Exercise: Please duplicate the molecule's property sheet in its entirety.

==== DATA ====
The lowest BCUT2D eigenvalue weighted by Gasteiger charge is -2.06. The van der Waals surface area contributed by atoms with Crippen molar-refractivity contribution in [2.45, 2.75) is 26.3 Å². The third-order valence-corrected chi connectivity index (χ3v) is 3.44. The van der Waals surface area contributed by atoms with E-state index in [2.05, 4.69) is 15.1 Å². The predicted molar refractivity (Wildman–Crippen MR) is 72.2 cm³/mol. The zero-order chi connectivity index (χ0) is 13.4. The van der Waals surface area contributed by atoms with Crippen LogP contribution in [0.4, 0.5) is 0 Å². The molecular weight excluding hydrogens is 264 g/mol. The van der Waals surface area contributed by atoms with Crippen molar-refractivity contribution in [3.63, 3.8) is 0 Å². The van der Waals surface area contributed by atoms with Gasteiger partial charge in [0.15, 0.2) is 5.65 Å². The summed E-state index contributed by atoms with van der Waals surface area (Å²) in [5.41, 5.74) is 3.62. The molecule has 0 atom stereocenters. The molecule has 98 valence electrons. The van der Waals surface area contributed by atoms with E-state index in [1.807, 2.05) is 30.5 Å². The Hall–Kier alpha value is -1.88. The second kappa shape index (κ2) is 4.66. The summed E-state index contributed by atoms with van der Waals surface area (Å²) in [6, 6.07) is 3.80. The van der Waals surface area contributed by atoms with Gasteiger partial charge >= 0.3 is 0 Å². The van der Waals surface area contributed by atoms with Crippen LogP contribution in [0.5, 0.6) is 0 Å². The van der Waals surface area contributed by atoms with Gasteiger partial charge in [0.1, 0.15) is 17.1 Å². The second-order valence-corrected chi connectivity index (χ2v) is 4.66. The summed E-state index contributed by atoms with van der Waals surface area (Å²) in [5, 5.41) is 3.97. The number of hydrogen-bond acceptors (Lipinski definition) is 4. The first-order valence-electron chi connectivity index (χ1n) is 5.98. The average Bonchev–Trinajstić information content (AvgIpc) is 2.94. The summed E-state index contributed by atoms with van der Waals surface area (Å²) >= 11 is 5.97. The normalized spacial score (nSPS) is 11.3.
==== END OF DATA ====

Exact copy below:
The lowest BCUT2D eigenvalue weighted by Gasteiger charge is -2.06. The van der Waals surface area contributed by atoms with Crippen molar-refractivity contribution in [2.45, 2.75) is 26.3 Å². The third-order valence-corrected chi connectivity index (χ3v) is 3.44. The van der Waals surface area contributed by atoms with E-state index in [2.05, 4.69) is 15.1 Å². The predicted molar refractivity (Wildman–Crippen MR) is 72.2 cm³/mol. The zero-order chi connectivity index (χ0) is 13.4. The van der Waals surface area contributed by atoms with Crippen LogP contribution in [0.4, 0.5) is 0 Å². The molecular weight excluding hydrogens is 264 g/mol. The van der Waals surface area contributed by atoms with Crippen molar-refractivity contribution in [3.63, 3.8) is 0 Å². The van der Waals surface area contributed by atoms with Gasteiger partial charge in [0.15, 0.2) is 5.65 Å². The summed E-state index contributed by atoms with van der Waals surface area (Å²) in [5.41, 5.74) is 3.62. The molecule has 0 atom stereocenters. The molecule has 98 valence electrons. The van der Waals surface area contributed by atoms with E-state index in [1.807, 2.05) is 30.5 Å². The Hall–Kier alpha value is -1.88. The second kappa shape index (κ2) is 4.66. The summed E-state index contributed by atoms with van der Waals surface area (Å²) in [6, 6.07) is 3.80. The van der Waals surface area contributed by atoms with Gasteiger partial charge >= 0.3 is 0 Å². The van der Waals surface area contributed by atoms with Crippen LogP contribution in [0.5, 0.6) is 0 Å². The van der Waals surface area contributed by atoms with Gasteiger partial charge in [0.1, 0.15) is 17.1 Å². The second-order valence-corrected chi connectivity index (χ2v) is 4.66. The summed E-state index contributed by atoms with van der Waals surface area (Å²) in [5, 5.41) is 3.97. The number of hydrogen-bond acceptors (Lipinski definition) is 4. The first-order valence-electron chi connectivity index (χ1n) is 5.98. The average Bonchev–Trinajstić information content (AvgIpc) is 2.94. The summed E-state index contributed by atoms with van der Waals surface area (Å²) >= 11 is 5.97. The normalized spacial score (nSPS) is 11.3.